One of the biggest mistakes a writer can make is to define her success by some future marker. The successful writer isn’t the Hugo Award winner, the New York Times Bestseller, or even the name on a spine at Barnes & Noble. The successful writer is the one who writes. Did you write today?
In The War of Art, Steven Pressfield talks about, “turning pro”. Many amateur writers approach the page casually. When a writer has a vision of success that is some future marker they approach writing as an amateur.
If you feel like you have to “be published” to be successful, your concentration isn’t on the writing, it’s on the need and desire to be published. You don’t want to be a writer, you want to be published. What happens when you reach this marker of success? Your first book is published, now what? You’re successful? The end? What about the second book? Will there be a second book? Perhaps a successful fiction writer is really the person who writes more than one book. Perhaps a successful fiction writer is prolific. The marker of success moves as you reach milestones and you never have the opportunity to enjoy a sense of accomplishment.
Perhaps your idea of success is the understanding and acknowledgment of a reader. This validation is valuable, but it’s not real success. If your sense of success is dependent on the compliments and praise of readers your sense of failure is equally dependent. Most writers receive far more rejection then they do approval. If your sense of success is founded on the opinion of others you’re on a swift road to failure. A bad review will destroy your motivation. Fear of rejection will paralyze you; it is one of the most powerful causes of writer’s block. You must “[seed] your professional consciousness in a place other than [your] personal ego”1.
It’s important to have goals and markers as we build our writing career. When we first pick up our pens we commit to a word, a sentence, a paragraph, a page. We build on our milestones; a scene, a chapter, a book. Our goals grow with our writing and they give us a strong sense of destination and destiny. But, these markers and achievements do not equate success. Success cannot be measured on future accomplishments. Success is in what you do right now.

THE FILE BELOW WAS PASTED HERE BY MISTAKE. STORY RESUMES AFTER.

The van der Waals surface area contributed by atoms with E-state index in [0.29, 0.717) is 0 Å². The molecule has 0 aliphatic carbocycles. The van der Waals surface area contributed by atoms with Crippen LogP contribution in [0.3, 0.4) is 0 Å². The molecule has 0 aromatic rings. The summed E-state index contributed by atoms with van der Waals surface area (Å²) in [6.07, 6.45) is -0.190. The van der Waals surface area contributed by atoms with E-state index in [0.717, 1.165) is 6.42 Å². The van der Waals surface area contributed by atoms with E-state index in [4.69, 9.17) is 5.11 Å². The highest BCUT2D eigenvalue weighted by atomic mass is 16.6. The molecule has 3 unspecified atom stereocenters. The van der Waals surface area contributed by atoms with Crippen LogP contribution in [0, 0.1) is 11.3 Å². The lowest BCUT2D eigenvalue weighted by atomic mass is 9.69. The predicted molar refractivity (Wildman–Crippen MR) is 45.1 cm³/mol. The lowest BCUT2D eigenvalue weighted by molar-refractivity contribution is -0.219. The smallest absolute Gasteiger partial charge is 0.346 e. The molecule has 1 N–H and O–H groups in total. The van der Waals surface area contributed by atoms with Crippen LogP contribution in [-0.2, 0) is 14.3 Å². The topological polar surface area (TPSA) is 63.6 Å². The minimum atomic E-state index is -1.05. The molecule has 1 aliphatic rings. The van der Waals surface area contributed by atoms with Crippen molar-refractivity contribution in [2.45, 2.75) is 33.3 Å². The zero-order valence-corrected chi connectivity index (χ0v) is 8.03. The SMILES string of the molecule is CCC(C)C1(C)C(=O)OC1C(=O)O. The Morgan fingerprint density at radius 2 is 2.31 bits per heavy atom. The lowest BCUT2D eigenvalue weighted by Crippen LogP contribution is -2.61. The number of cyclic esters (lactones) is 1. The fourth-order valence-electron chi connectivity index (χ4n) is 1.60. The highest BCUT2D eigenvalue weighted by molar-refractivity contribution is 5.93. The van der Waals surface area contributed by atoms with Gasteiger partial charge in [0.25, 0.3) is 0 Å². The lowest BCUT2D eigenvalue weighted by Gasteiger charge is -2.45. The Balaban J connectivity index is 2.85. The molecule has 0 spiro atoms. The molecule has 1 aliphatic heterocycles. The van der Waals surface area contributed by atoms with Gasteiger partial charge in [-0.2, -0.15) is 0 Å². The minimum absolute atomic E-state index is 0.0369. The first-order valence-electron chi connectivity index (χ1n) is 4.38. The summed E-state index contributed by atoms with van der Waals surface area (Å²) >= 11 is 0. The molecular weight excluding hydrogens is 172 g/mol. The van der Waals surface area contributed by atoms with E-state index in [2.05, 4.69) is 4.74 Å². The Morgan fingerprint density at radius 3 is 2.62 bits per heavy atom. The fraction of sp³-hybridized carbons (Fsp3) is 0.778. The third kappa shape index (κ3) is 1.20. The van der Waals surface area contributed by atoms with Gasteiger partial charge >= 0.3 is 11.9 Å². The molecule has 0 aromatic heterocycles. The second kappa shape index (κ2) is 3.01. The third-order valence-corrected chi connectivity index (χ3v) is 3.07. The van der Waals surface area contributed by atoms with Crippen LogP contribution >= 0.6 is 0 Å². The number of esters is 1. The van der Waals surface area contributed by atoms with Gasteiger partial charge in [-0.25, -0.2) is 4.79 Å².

Examine your personal motivations as a writer. Why are you really doing this?
Now, look again, look deeper, because your surface reasons aren’t your real reasons at all. The ONLY real reason any of us follow this career path is because, “we love to write”. If you don’t, get out now.
Every one of us has the right to choose which career we venture into and, unlike the basic “day job” where you show up, clock on, and get paid, writing requires a commitment that will not be sustained by any drive other than love. Writing is a passion and the rewards of that writing are secondary.
In knowing that we choose to write for love our success comes from the act and not achievement.
Each time you begin writing, you are successful. If you wrote today, you are a successful writer. (Ok, so in some parts of the world it’s early morning so we will allow you time before work to relax but did you write yesterday? If you did, you’re a successful writer.)
If you’re truly passionate about being a successful fiction writer and you haven’t written today, stop reading, fire up your word processor, and write, right now!
Did you write today? Congratulations! I hope you took a moment to bask in the sense of accomplishment within your success. Now, how do you feel?